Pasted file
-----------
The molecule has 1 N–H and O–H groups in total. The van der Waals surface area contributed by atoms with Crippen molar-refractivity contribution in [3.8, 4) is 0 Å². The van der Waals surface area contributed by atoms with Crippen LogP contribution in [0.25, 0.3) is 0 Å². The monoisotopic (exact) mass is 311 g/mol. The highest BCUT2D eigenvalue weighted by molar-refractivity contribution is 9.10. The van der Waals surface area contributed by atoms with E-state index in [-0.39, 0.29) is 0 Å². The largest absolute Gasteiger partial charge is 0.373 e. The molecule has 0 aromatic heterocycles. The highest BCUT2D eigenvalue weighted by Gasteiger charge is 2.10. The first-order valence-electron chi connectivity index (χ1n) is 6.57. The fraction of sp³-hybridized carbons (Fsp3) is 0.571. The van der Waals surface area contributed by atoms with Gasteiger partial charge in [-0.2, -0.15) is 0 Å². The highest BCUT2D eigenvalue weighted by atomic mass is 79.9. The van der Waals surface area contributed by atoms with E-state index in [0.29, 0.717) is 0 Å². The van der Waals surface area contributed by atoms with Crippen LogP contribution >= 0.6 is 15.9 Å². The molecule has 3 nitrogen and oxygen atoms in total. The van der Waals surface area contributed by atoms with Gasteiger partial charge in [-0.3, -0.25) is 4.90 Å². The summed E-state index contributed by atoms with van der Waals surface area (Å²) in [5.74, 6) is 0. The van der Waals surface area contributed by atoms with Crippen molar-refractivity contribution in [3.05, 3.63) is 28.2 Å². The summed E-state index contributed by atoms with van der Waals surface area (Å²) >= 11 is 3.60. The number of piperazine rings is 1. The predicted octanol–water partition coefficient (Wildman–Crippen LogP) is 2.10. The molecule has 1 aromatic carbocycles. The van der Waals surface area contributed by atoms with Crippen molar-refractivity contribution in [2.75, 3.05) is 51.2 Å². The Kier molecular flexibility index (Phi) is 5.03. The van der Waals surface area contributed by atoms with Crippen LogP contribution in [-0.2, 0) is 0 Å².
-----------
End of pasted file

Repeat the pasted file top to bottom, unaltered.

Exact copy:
The molecule has 1 N–H and O–H groups in total. The van der Waals surface area contributed by atoms with Crippen molar-refractivity contribution in [3.8, 4) is 0 Å². The van der Waals surface area contributed by atoms with Crippen LogP contribution in [0.25, 0.3) is 0 Å². The monoisotopic (exact) mass is 311 g/mol. The highest BCUT2D eigenvalue weighted by molar-refractivity contribution is 9.10. The van der Waals surface area contributed by atoms with E-state index in [-0.39, 0.29) is 0 Å². The largest absolute Gasteiger partial charge is 0.373 e. The molecule has 0 aromatic heterocycles. The highest BCUT2D eigenvalue weighted by Gasteiger charge is 2.10. The first-order valence-electron chi connectivity index (χ1n) is 6.57. The fraction of sp³-hybridized carbons (Fsp3) is 0.571. The van der Waals surface area contributed by atoms with Gasteiger partial charge in [-0.2, -0.15) is 0 Å². The highest BCUT2D eigenvalue weighted by atomic mass is 79.9. The van der Waals surface area contributed by atoms with E-state index in [0.29, 0.717) is 0 Å². The van der Waals surface area contributed by atoms with Crippen LogP contribution >= 0.6 is 15.9 Å². The molecule has 3 nitrogen and oxygen atoms in total. The van der Waals surface area contributed by atoms with Gasteiger partial charge in [-0.3, -0.25) is 4.90 Å². The summed E-state index contributed by atoms with van der Waals surface area (Å²) in [5.74, 6) is 0. The van der Waals surface area contributed by atoms with Crippen molar-refractivity contribution in [3.05, 3.63) is 28.2 Å². The summed E-state index contributed by atoms with van der Waals surface area (Å²) >= 11 is 3.60. The number of piperazine rings is 1. The predicted octanol–water partition coefficient (Wildman–Crippen LogP) is 2.10. The molecule has 1 aromatic carbocycles. The van der Waals surface area contributed by atoms with Crippen molar-refractivity contribution in [2.75, 3.05) is 51.2 Å². The Kier molecular flexibility index (Phi) is 5.03. The van der Waals surface area contributed by atoms with Crippen LogP contribution in [-0.2, 0) is 0 Å².